The Island for Scuba: El Hierro Island, nicknamed The Meridian Island, is the smallest of the archipelago. Friends go there on walking holidays, and to scuba dive. They report that diving off the island’s coast is the best in Europe (though geographically it isn’t Europe, yes I know). Given that it’s a UNESCO Biosphere Reserve the fish have been much less disturbed by commercial fishing, that’s not a surprise. However, since mid-2011 the thing that has probably drawn most folk to the island is the volcanic eruptions taking place offshore in the area called, ironically, Mar de Calmas.
The Stargazer’s Island: La Palma Island, whose nickname is La Isla Bonita (the beautiful island) is reputed to be the most beautiful of the islands, and it is rumored (though I can’t find confirmation) that Madonna’s song “Isla Bonita” was written during a stay there. Its biggest claim to fame is the bank of international telescopes, which occupy the heights of Roque de las Muchachos, on the edge of the Taburiente National Park. Canarian skies are amongst the clearest on earth and sun, stars and galaxies far away are studied from La Palma’s stunning peaks. Visitors are allowed by arrangement, at certain times, but not at night when the serious work, of course, is undertaken, but just being there and seeing the mighty apparatus is a humbling experience, and keen photographers can shoot the stars nearby, where vistas of the Milky Way are unrivalled.
The Sailors’ Island: Gran Canaria Island is the second largest island, and along with Tenerife Island shares title of capital of this Spanish region. It also shares with Tenerife the reputation of being a destination for tourists searching out the cheapest holidays to be had in Europe in the sun. However, as usual, scratch beneath the surface and there is more than sun, sea and sangria. I love to explore the hidden valleys and lakes inland with rich agricultural traditions, and caves made into stylish dwellings. In November hundreds of sailors, both professional and amateur, flock to the port of Las Palmas to begin the ARC, The Atlantic Race for Cruisers, which takes the flotilla of small boats across the Atlantic to Santa Lucia as the hurricane season ends. There are few more impressive sights than watching their departure, the city, with its cathedral tower rising above, spread out before you, and the white sails against the blue. Las Palmas’ port, from which extend important shipping lanes, is busy and bustling, and the city is in tune with its nautical background.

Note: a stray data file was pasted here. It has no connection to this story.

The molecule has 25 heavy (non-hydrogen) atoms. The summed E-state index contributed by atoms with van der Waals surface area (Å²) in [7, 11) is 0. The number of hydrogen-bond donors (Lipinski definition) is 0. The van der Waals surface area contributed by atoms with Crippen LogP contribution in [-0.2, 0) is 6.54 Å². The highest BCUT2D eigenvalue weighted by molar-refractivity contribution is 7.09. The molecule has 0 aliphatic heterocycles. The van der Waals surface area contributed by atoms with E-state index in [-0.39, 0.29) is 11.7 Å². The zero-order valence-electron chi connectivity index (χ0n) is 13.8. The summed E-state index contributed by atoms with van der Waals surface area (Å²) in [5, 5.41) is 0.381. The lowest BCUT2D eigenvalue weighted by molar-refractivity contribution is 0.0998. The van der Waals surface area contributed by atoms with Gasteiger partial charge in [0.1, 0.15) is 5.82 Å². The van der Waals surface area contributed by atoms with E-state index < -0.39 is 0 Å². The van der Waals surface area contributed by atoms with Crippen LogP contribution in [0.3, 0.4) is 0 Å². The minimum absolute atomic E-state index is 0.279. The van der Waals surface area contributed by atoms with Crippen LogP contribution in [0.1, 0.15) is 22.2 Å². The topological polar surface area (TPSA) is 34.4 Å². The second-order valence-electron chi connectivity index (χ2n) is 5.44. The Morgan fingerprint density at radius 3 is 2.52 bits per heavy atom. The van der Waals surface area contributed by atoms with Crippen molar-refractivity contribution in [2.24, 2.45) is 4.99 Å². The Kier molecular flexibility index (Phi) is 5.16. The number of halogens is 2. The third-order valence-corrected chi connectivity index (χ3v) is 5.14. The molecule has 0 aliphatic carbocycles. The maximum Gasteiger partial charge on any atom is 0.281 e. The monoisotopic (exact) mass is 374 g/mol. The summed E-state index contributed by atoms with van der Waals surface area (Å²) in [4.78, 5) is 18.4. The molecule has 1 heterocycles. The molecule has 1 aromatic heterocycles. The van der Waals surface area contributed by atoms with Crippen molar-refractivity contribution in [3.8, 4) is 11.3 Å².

The Island that has it all, Tenerife: Am I being biased when I describe Tenerife that way? It’s been my base for some years now, and I am more than a little in love with this island. Yes, it’s a mecca for the sunburn and booze brigade, but that is confined to a certain stretch of coast, and even then has moved upmarket in recent years. But move away from that coast and you will find forests, both pine and temperate rainforest, the third highest volcano in the world, the 4th longest lava tube in the world, museums featuring the mummified remains of the islands original, aboriginal inhabitants, and a wealth of sporting facilities and history. Honestly, I couldn’t choose simply one reason to visit Tenerife; there are a multitude.
Linda Wainwright likes to say that she is “re-inventing herself for her third age” these days. She transplanted to the Canary Islands more than 20 years ago. Now with kids grown up, leaving behind the 9 to 5, she studies writing and photography and is beginning to scratch a living from them, thus fulfilling a lifelong dream. She blogs at http://islandmomma.wordpress.com/